“We hooked into the Facebook open graph, so when you find a match you can prioritize friends. Every time you want to buy or sell, if your friends happen to have that book or need it, it will tell you right then.
“We also enabled voice and created a mobile app for the iPhone where…you can scan the bar code, and we’ll list it and try to find a match. If we have one, then we’ll send you a match. If we have a match, you’ll probably know it before you put your phone back in your pocket.”
I asked at least some of the obvious questions: how do you pay to make this happen? Do you get anything out of it?
“There are a lot of ways to possibly monetize it,” McNutt said.
This will come off like typical college pie-in-the-sky-change-the-world-for-free stuff, but Gomba and McNutt — who’ve been horribly plagued by leg injuries — said they don’t want to advertise on the site (“We want to eliminate clutter,” McNutt said.).
And they don’t see charging a fee. They hope for donations, although they admitted that if this works they’d like to be compensated down the road.
To be clear, the goal is to set up an ON-CAMPUS swap shop rather than send books all over the country. Tech is small enough that a lot of students need the same books, but big enough that it is not easy for students to get the word out to others about what they have for sale or seek to buy.
“Padded envelopes, shipping labels and going to…ship off every book,” Gomba lamented. “This cuts out the middle man and makes it easier. Maybe it will put pressure on books stores about the way they do business. We think that it can change the way things happen.”
Without being a businessman, my thought is that for this system to support itself it would have to extend beyond the Tech campus and include others, even if most trading were done within campus boundaries.
Ours is, after all, a volume world.
“There’s 12 million college students in the United States, and conservatively we’ll say that they buy six text books a year, three per semester,” Gomba said. “They may lose $20 per transaction (through re-sale markup, shipping costs, etc.), and conservatively that’s $1.4 billion lost to companies like Am*z*n, and [others].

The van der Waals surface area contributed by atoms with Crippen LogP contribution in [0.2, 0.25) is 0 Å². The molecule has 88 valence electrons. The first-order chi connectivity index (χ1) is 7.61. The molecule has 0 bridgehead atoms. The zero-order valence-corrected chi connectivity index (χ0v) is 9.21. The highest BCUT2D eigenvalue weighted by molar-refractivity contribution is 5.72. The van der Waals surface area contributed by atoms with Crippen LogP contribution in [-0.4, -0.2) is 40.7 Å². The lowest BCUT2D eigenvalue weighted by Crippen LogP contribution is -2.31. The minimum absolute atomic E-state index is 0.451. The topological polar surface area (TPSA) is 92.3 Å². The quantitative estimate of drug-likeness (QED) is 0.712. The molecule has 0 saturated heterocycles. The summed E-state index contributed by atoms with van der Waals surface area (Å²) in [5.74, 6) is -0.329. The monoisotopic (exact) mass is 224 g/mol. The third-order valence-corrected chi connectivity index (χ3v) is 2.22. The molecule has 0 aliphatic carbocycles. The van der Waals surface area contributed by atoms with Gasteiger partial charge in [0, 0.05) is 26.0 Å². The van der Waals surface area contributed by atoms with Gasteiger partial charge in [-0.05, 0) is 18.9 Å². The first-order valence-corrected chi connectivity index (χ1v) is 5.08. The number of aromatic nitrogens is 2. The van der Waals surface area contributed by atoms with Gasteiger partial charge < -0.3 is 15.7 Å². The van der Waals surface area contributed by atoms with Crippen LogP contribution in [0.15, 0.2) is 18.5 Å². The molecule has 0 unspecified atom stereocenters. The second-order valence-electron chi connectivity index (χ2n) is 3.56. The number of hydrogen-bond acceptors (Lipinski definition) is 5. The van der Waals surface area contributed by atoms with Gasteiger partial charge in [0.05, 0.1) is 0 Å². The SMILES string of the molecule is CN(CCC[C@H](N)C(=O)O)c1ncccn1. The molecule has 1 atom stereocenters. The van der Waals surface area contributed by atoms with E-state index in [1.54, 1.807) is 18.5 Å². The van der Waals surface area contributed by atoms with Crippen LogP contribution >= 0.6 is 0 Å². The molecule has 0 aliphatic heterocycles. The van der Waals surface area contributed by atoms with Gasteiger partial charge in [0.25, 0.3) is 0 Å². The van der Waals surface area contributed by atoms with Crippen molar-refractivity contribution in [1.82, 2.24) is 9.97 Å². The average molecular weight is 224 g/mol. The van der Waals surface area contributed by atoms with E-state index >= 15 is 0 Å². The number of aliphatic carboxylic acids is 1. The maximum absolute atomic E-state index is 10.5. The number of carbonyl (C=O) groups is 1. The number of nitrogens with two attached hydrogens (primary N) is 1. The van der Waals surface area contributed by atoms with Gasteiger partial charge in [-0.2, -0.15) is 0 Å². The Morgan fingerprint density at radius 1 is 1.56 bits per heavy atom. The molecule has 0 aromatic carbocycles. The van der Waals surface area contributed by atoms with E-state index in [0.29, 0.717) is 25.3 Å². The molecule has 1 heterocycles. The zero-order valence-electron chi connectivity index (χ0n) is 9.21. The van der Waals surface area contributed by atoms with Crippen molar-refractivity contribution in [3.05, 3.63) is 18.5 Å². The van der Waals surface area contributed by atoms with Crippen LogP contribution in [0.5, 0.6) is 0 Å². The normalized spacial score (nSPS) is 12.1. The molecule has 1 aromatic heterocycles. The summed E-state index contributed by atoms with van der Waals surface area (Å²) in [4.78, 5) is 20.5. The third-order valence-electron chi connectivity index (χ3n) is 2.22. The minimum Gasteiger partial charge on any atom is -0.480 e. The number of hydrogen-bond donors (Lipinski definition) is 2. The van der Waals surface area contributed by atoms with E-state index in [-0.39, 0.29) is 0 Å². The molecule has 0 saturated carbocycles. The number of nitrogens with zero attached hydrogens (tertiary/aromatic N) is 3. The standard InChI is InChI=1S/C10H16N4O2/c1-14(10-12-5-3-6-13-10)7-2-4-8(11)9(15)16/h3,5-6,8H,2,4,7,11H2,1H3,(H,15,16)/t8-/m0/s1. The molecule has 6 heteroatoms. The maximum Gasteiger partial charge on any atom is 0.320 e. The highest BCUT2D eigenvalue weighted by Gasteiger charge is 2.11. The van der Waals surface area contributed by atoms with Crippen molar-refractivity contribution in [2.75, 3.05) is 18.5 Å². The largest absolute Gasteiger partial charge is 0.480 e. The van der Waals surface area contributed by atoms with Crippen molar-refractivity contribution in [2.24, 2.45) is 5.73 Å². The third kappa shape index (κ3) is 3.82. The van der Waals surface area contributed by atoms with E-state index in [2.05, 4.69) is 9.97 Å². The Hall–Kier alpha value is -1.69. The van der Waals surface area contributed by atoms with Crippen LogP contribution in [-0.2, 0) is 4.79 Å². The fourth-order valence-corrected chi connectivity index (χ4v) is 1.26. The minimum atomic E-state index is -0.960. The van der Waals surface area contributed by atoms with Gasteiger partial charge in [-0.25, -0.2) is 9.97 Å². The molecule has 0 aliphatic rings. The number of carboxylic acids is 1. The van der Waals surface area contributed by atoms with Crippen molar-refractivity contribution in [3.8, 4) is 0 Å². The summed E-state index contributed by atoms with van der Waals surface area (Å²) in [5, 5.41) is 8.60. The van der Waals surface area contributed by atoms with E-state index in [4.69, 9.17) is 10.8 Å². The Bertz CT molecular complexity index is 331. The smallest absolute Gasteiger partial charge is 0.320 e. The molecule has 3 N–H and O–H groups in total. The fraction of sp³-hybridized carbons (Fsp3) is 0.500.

“It’s surprising that there hasn’t been an elegant solution yet.”
How interesting that a glitch that is somewhat global in its nature might find a solution in localization.
These are smart people. Gomba is the only computer science major among them. Black, a junior distance runner from Cary, N.C., is a math major, and McNutt is studying chemical engineering, but he’s not exactly foreign to fiddling with code.
“I’ve been programing since I was little. For chemical engineering, I like to go into integrated circuit fabrication, and programming ties into that,” he said. “It’s just a general interest in computers.”
Maybe it’s no surprise that McNutt teetered in a global direction. All internet monoliths have a share of free programs and applications, all in place with the idea of building large user bases. From there, possibilities grow toward the possibility of capitalization.
“We have the phone numbers of a lot of people,” McNutt said. “We might be able to let them know about different collecting events, or where they can donate.”
Key words, not necessarily in order: lot of phone numbers.
I’d like to think there are some folks in the Georgia Tech community who might find the ideas of Black, McNutt and Gomba interesting. Lemme know what you think. Send comments to email@example.com.